Tom Finch - Co-founder/Archivist, Manchester Coffee Archive
To investigate whether or not there is any perceptible difference in flavour between vacuum sealed coffee and coffee stored in a knotted plastic bag, where both are stored in a freezer for a period of 6 months.
We wanted to investigate whether the low cost option of a tied plastic bag could be used as an alternative to vacuum sealing, which is currently one of the most popular methods of packaging coffee for freezer storage. Additionally, since a tied plastic bag is similar storage method to a closed reusable container (such as a plastic specimen container) it was hoped that the results may help determine whether these are also a viable option for long term freezer storage.
216g of roasted coffee (Square Mile - Filter Blend) was packaged individually before placing into a -20°C freezer:
Coffee A: vacuum sealed plastic (12g in 12 bags)
Coffee B: plastic bag which was knotted, inverted and then knotted again. (12g in 6 bags)
After six months of freezer storage, six double-blinded triangle tests were prepared: a cupping was prepared with six sets of three bowls, in which two contained Coffee A and one contained Coffee B. The aim for each taster was to pick the odd one out.
Taster 1 (Tom) - 4/6 Coffee B samples correctly identified
Taster 2 (Amy) - 2/6 Coffee B sampled correctly identified
In order to interpret the results, I used the Coffee Ad Astra’s Wolfram Alpha Cupping Widget, featured on his “Statistics and Blind Tasting” blog post, to generate the N-sigma significance for each result. This was then converted to a confidence value.
|Number of Intruder Cups Identified||Number of “Failures”||N-sigma significance (via Coffee Ad Astra)||Equivalent Confidence Value||What this means…|
|0||6||0||0%||No significant support for the hypothesis that Coffee A tastes different to Coffee B. Would expect up to 2/6 from chance alone (1/3 chance for each triangle test)|
|3||3||1||68.3%||Still no statistically significant support for the hypothesis that Coffee A tastes different to Coffee B|
|5||1||2.4||98.4%||Supports the hypothesis that Coffee A tastes different to Coffee B, with an acceptable confidence level (>98.4%)|
Therefore, for the findings to be statistically significant to an acceptable confidence value (>95.4%) a taster would need to pick out 5-6 cups of Coffee B. As neither taster achieved 5/6, the results do not support the hypothesis that Coffee A and B had a perceptible difference.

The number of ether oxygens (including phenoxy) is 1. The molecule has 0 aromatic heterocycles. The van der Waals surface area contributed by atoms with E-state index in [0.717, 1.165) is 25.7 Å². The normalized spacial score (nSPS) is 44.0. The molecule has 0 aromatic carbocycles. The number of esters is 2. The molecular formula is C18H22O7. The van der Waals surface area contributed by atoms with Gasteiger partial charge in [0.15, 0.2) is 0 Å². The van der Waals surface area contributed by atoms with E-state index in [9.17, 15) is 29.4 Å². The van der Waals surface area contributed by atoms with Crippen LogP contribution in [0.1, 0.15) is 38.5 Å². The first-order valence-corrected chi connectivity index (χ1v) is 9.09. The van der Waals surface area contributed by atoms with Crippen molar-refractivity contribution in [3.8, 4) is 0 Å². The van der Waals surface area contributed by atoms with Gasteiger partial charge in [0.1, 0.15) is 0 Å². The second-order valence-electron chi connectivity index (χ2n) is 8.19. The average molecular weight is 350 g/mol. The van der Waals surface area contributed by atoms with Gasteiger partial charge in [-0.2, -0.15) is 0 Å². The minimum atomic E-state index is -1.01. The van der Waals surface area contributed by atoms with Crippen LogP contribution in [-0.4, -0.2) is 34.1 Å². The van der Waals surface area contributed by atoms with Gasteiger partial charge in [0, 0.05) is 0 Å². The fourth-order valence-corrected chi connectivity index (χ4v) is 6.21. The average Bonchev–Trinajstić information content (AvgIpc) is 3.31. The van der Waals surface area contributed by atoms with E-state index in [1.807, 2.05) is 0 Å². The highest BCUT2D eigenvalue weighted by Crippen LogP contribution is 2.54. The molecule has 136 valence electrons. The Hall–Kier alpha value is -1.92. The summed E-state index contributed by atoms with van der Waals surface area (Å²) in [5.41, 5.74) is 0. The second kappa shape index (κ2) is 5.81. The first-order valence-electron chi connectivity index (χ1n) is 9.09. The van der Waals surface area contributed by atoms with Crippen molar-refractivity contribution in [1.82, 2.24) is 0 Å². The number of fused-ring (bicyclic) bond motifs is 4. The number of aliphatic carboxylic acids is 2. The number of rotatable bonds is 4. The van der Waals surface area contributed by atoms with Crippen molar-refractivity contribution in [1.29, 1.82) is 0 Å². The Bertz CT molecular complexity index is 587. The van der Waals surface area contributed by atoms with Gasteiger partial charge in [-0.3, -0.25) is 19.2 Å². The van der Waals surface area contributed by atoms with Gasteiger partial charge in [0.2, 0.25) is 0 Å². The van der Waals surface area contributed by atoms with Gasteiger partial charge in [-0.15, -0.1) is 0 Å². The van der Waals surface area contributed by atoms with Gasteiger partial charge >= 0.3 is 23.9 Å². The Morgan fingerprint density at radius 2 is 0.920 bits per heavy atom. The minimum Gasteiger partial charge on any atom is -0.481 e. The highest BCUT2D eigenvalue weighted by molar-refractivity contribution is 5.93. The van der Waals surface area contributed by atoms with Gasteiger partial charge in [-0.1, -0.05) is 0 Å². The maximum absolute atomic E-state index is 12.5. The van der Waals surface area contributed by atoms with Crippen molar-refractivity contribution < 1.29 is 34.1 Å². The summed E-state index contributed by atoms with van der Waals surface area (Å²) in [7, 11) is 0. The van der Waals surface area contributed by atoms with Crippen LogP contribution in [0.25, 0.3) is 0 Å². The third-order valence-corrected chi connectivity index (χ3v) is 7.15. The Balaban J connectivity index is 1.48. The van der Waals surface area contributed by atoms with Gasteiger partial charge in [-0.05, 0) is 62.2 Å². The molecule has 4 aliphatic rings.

While the results do not prove that there was no difference in flavour, they are nevertheless encouraging as it may indicate that a tied up plastic bag can be yield similar a preservative effect to a vacuum sealed storage when frozen. However, it is important to note that this possibility is not supported statistically by the data obtained from this experiment.
Nevertheless, given my own experience of the tasting I would personally not hesitate in using a tied plastic bag for freezing coffee for a period of up to six months as the results may indicate that any difference in flavour are minimal. Similarly I would also not expect coffee stored in a frozen reusable container, with minimal headspace, to taste significantly different to frozen, vacuum sealed coffee. After completing this experiment I was so encouraged by the results that I started using reusable containers to store single doses of coffee in my freezer and generally use this method for any coffee I am planning on using in the next few months.
After reviewing the data, the main concern I have is that we did not generate enough data to form a reliable conclusion. While it was not possible to involve more tasters due to COVID precautions, the number of cups was also concluded to be too few. After inputting further data into the Cupping Widget it was concluded that a total of eighteen triangle tests may increase the reliability of the results: a method for a further experiment has been written but is yet to be started. However, as reusable containers are most relevant to coffee storage this has been chosen as the alternative to vacuum sealing that will be tested: reusable containers are generally low cost, and have the added benefit of reducing plastic waste.
The results did not support the hypothesis that there is a perceptible difference in flavour between vacuum sealed coffee and coffee stored in a knotted plastic bag, where both are stored in a freezer for a period of 6 months. However, the findings may change with a larger number of tasters or with different coffees.
A method for a second experiment has been written, in which eighteen triangle tests will be completed (see here). In this experiment, reusable containers will instead be compared to vacuum sealed bags as it is hoped the results will have more real world applications.
If you would like to participate in this experiment, please take a look at the method and email us so we can share our data and collaborate on the interpretation of the findings.